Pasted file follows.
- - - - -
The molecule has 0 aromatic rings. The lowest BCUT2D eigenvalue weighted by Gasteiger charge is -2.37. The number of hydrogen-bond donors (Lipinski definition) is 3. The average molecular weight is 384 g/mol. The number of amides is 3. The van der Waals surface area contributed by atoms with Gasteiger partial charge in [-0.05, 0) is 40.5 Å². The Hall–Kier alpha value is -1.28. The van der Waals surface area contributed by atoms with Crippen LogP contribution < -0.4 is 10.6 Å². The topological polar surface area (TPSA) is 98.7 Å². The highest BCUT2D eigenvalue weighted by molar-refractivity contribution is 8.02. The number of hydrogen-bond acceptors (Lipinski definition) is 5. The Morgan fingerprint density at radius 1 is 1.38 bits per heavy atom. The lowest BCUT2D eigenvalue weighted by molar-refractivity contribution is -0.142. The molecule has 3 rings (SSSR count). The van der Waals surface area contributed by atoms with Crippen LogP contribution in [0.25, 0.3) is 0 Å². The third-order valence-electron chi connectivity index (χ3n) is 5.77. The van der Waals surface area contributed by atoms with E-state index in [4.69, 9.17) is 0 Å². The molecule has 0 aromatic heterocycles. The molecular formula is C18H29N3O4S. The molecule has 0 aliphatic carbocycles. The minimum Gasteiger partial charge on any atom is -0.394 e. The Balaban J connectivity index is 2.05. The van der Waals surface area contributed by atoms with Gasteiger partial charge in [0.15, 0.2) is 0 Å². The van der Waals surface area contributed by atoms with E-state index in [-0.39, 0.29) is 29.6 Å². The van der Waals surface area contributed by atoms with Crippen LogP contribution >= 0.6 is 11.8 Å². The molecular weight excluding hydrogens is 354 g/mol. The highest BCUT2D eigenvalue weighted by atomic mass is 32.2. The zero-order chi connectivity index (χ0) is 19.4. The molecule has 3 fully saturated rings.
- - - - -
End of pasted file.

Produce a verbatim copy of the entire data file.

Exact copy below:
The molecule has 0 aromatic rings. The lowest BCUT2D eigenvalue weighted by Gasteiger charge is -2.37. The number of hydrogen-bond donors (Lipinski definition) is 3. The average molecular weight is 384 g/mol. The number of amides is 3. The van der Waals surface area contributed by atoms with Gasteiger partial charge in [-0.05, 0) is 40.5 Å². The Hall–Kier alpha value is -1.28. The van der Waals surface area contributed by atoms with Crippen LogP contribution < -0.4 is 10.6 Å². The topological polar surface area (TPSA) is 98.7 Å². The highest BCUT2D eigenvalue weighted by molar-refractivity contribution is 8.02. The number of hydrogen-bond acceptors (Lipinski definition) is 5. The Morgan fingerprint density at radius 1 is 1.38 bits per heavy atom. The lowest BCUT2D eigenvalue weighted by molar-refractivity contribution is -0.142. The molecule has 3 rings (SSSR count). The van der Waals surface area contributed by atoms with Crippen LogP contribution in [0.25, 0.3) is 0 Å². The third-order valence-electron chi connectivity index (χ3n) is 5.77. The van der Waals surface area contributed by atoms with E-state index in [4.69, 9.17) is 0 Å². The molecule has 0 aromatic heterocycles. The molecular formula is C18H29N3O4S. The molecule has 0 aliphatic carbocycles. The minimum Gasteiger partial charge on any atom is -0.394 e. The Balaban J connectivity index is 2.05. The van der Waals surface area contributed by atoms with Gasteiger partial charge in [0.15, 0.2) is 0 Å². The van der Waals surface area contributed by atoms with E-state index in [-0.39, 0.29) is 29.6 Å². The van der Waals surface area contributed by atoms with Crippen LogP contribution >= 0.6 is 11.8 Å². The molecular weight excluding hydrogens is 354 g/mol. The highest BCUT2D eigenvalue weighted by atomic mass is 32.2. The zero-order chi connectivity index (χ0) is 19.4. The molecule has 3 fully saturated rings.